Getting your customers involved in your business.

Posted on March 17, 2012 by Fraser Doherty


This is one of my articles on starting your business, from my column on HotFrog.  You can see them all here.

I love brands that do something different, that stand out from the crowd and that redefine their market along the way.  I’m fascinated by how these brands build a huge following of people who love what they do, who tell their friends all about the products and get involved in helping the company to grow.  One brand that has done an amazing job of cultivating a community around its brand and of creating a lot of buzz about its products is Brewdog.

Based in Aberdeen in the North of Scotland, Brewdog is the biggest independent brewery in the country.  Set up by two guys who I have had the pleasure of meeting, James Watt and Martin Dickie, Brewdog produces an award-winning range of beers, stouts and ales in their own brewery.

Witty branding and clever, provocative online video production

The Brewdog guys set out to transform the world of beer by replacing the bland and boring mass market international brands with flavorsome products, packaged differently and marketed in a really fun way. The company started out with the founders producing a few barrels of beer at a time with their own hands, to now being a multi-million pound brand stocked in major supermarkets and sold all around the world.  Its success has been down to building a brand that stands out against the competition.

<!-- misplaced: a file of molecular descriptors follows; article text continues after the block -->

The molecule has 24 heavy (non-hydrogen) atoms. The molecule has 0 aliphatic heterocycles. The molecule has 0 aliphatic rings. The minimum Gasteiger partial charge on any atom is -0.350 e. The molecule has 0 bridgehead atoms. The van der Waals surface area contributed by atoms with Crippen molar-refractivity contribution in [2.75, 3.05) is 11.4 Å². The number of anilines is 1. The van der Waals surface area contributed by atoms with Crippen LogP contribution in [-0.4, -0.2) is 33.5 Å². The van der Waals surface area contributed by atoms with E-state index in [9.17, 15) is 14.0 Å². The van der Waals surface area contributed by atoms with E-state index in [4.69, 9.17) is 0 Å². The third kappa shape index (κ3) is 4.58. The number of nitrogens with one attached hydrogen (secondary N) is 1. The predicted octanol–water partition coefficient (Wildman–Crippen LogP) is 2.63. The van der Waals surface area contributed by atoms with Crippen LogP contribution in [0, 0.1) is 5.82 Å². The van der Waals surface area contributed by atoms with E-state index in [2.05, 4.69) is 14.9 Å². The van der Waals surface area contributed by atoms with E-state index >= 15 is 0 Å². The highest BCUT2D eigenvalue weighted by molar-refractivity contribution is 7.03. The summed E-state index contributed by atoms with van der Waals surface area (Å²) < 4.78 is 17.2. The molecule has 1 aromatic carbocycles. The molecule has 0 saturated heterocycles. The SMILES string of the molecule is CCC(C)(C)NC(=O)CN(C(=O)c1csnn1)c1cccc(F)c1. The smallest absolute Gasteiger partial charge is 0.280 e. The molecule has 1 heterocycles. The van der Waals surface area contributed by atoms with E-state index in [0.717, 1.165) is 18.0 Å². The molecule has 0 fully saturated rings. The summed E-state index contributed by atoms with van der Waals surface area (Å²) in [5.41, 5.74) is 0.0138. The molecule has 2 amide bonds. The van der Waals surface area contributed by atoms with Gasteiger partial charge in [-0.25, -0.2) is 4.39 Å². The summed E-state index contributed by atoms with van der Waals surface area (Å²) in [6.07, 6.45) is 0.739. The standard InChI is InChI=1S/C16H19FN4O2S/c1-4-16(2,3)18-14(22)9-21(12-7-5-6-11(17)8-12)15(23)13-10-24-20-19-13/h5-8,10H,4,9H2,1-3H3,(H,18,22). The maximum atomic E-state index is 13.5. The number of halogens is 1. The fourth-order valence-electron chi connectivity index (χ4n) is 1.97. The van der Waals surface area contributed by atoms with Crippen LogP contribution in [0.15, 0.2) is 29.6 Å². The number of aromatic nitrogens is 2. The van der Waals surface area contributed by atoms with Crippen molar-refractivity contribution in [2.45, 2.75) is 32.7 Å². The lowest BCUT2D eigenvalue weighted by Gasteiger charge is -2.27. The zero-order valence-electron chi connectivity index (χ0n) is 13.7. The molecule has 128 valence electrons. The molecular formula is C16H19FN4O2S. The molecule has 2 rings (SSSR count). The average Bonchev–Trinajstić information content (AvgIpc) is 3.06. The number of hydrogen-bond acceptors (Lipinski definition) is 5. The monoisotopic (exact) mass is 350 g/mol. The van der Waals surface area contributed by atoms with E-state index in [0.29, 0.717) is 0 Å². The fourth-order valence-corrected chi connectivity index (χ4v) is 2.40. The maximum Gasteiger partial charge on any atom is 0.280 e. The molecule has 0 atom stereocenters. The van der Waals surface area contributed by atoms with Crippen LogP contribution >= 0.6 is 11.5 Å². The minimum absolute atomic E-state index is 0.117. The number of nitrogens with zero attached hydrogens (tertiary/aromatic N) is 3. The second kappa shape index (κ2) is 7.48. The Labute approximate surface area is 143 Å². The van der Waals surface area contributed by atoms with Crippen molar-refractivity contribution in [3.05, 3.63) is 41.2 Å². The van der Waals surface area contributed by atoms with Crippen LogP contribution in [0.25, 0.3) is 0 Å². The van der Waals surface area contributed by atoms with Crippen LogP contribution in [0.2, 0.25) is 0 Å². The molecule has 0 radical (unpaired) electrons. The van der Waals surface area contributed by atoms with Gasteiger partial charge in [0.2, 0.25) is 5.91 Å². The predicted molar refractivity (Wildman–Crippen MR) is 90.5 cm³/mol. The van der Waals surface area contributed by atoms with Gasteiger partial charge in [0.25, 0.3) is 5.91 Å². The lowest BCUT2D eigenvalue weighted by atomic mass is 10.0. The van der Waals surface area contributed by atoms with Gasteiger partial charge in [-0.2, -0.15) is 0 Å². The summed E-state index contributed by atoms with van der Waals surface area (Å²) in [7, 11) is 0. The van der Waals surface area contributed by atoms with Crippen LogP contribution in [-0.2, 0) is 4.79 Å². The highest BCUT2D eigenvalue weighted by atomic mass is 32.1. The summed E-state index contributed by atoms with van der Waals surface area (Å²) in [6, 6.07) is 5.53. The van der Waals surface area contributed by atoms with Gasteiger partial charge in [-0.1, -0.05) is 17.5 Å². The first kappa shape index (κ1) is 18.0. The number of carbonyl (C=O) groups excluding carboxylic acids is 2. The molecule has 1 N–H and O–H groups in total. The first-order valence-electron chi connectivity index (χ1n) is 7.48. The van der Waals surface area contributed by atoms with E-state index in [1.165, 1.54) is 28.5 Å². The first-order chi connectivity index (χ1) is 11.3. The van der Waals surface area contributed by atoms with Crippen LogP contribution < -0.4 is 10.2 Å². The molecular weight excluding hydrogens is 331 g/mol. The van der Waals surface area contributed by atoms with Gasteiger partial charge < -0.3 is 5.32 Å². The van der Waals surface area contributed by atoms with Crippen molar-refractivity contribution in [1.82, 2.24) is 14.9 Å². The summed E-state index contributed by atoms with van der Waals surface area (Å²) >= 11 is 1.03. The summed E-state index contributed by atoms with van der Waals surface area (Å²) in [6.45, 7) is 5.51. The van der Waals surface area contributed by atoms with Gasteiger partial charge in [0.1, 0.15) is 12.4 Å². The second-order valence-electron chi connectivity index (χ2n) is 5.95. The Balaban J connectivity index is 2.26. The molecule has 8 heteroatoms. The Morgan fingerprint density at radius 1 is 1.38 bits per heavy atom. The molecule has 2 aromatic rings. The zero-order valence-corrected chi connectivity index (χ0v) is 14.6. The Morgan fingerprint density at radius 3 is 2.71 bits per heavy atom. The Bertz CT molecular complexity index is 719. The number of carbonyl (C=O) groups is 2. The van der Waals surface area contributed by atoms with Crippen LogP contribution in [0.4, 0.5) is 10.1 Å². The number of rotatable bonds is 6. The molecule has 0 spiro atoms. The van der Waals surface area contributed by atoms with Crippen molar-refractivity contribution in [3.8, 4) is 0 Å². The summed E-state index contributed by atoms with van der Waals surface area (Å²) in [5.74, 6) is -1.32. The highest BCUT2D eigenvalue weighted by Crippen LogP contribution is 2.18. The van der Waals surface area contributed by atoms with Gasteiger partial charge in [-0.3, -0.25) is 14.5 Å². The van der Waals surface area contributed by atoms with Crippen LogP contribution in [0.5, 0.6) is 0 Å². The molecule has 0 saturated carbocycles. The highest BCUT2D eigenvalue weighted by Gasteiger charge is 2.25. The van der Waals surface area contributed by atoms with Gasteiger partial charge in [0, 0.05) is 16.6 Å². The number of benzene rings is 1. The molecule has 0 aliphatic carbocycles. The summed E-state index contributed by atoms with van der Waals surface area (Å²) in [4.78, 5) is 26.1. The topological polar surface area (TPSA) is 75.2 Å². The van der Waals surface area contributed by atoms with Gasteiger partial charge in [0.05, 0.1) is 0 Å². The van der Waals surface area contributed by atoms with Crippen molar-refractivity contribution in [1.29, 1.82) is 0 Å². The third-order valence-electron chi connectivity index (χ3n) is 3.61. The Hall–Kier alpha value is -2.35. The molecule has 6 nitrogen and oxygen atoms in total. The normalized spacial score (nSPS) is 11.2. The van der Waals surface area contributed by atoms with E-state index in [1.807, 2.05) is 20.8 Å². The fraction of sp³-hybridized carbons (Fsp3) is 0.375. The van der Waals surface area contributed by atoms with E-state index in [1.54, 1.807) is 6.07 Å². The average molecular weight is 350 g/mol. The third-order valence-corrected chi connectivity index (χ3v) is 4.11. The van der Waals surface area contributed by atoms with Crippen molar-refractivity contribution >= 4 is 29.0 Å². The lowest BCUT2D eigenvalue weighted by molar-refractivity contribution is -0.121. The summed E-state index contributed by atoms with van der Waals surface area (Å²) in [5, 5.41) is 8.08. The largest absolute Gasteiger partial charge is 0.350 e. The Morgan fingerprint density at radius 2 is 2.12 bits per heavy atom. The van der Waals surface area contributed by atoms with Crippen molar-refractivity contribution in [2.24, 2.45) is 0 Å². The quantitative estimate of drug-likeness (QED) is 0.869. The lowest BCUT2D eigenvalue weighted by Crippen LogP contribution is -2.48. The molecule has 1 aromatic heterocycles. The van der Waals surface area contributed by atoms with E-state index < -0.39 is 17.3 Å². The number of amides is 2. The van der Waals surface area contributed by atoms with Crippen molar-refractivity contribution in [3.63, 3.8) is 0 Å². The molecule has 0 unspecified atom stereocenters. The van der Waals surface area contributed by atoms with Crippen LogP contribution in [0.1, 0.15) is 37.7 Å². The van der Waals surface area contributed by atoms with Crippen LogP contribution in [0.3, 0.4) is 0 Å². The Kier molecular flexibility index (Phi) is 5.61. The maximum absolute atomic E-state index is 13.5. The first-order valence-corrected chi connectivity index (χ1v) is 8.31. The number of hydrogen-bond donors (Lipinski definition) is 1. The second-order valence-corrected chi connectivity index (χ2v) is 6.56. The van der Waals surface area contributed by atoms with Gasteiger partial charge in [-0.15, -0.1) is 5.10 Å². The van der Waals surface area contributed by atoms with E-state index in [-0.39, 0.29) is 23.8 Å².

In a world of craft beer brands with pictures of Anchors on their labels and names like “Steam Boat” and “Badger”, Brewdog has given its beers quirky, sometimes even controversial, names like “Punk IPA”, “Tokyo” and “Sink the Bismarck”.  Their products definitely stand out on the shelves and their drinkers are attracted to a brand that stands up for what it believes in.

James and Martin produce hilarious and edgy videos that are watched by hundreds of thousands of people on YouTube.  They’ve courted controversy more than once.  Like when they produced the world’s strongest (and most expensive) beer; 55 percent alcohol and priced at $700 a bottle, with the option of being packaged inside either a dead squirrel or a stoat.

A chance to partake on the company’ success

Amongst all of these quirky marketing ideas, probably the thing that I’ve found most inspiring has been their decision to hold Europe’s first ever internet-only IPO.  By selling shares in their company to the public, Brewdog invited thousands of their drinkers to own a part of the brand they love.  And, in doing so, not only have they raised around $ 1,000,000 to help build a new eco-brewery and open their own chain of pubs, they have recruited a couple of thousand dedicated fans to the team.

Their group of shareholders is really passionate about the company’s products and, of course, wants to see the business succeed and grow.  Brewdog plans to get this community involved in coming up with new ideas and encouraging new bars and shops to stock their beers.

I’m sure you can imagine the power of getting the people who buy your products to have more of an involvement in the running of your company.  In your business, you could invite them to suggest new ideas for products or outlets for your brand.  The more you involve your customers in developing your business, the more they feel it is theirs too. 

Brewdog is reinventing the world of beer by being different, standing up for what they believe in and involving the people who drink their beer in helping the company to grow.  If you can do the same in your market, you are bound to succeed.

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